Tell us if you have diarrhoea or vomiting. If you have tubes or needles attached to you ask our staff why they are there and if you still need them.

There’s no need to be confused about your medicines.

Tell us if you don’t understand what your medicines are for, or if you have an allergy talk to your doctor nurse or pharmacist about any concerns you may have and ask about possible side effects.

Pressure injuries are not very nice.

So if you can try to keep mobile in bed and call us if you are uncomfortable, we’re very happy to help you change position.

And if necessary, we can work with you on ways to relieve pressure. Let us know if any of your personal information is wrong like the name on your ID band your address your GP or your next of kin.

Also, tell us if you have any allergies, if you do some hospitals may give you a coloured wristband.

Your ID band will be checked before any medicines are given if you have any concerns, don’t forget we are here to help you.

Talk to us if you have any worries or questions about your treatment, or about what will happen when you leave Hospital.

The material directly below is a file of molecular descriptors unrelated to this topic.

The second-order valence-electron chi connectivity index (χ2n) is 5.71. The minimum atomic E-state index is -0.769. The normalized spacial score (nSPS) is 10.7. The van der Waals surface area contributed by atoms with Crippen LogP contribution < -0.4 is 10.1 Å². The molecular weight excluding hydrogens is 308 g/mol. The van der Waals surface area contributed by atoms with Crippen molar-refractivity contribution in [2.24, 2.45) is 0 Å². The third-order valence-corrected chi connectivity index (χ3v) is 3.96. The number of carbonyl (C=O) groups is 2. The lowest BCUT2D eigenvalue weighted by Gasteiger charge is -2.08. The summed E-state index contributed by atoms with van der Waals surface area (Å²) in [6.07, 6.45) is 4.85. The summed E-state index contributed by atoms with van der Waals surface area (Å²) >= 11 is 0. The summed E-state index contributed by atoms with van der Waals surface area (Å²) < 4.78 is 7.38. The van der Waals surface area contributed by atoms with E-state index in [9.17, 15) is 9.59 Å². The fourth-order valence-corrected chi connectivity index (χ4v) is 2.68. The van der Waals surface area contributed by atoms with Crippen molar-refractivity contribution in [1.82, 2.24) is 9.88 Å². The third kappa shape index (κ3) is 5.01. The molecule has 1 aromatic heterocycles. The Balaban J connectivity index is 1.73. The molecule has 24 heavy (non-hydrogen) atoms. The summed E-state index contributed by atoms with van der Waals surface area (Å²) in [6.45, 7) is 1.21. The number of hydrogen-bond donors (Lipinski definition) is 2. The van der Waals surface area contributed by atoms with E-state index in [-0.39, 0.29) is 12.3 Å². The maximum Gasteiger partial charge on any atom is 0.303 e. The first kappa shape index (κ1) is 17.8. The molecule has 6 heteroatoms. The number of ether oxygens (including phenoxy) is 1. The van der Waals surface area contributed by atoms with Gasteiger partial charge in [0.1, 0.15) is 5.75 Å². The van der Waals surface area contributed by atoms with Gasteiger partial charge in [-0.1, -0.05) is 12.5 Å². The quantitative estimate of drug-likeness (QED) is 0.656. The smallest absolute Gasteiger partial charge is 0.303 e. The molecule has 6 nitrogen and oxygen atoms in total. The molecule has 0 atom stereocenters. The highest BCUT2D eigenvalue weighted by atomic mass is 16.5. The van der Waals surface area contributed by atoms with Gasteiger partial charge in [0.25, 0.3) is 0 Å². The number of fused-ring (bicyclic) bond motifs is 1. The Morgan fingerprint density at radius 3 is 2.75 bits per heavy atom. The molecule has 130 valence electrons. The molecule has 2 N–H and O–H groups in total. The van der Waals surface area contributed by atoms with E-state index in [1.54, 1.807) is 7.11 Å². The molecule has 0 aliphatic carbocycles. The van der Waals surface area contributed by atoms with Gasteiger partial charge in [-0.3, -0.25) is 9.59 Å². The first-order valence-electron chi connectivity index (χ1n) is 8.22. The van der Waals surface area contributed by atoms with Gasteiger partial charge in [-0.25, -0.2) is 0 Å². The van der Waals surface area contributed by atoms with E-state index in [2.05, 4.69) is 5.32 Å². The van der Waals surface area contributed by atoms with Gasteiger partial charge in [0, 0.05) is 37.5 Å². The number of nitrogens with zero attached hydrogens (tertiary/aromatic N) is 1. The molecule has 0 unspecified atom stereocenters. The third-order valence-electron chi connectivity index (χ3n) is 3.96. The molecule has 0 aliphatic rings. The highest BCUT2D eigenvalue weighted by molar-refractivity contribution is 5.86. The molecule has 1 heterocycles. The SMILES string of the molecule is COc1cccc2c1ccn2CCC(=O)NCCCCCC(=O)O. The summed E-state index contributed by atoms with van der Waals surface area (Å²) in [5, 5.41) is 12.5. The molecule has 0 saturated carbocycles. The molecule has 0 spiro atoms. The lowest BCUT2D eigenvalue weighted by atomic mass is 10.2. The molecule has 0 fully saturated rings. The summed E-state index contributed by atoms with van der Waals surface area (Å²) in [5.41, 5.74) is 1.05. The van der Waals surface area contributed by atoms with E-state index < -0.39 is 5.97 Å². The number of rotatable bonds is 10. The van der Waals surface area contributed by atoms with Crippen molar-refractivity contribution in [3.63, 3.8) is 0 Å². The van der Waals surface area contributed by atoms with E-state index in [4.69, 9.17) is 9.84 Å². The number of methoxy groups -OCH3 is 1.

You’re leaving the hospital, but before you leave make sure you’ve got the information you need to be safe at home. Your medicines have been explained to you, particularly if they’ve changed.

You know who to contact if you have any questions or concerns. And, you know when your next appointment is.

If you need any more information on how to make your stay with us safe, read the booklet provided, or ask a member of staff.

[Credits: Based on the Patient Safety Card developed by Guy’s and St Thomas’ NHS Foundation Trust, with creative design by MultiAdaptor. Produced in collaboration with haelo and Harmfreecare]

Page last updated: 8 June 2023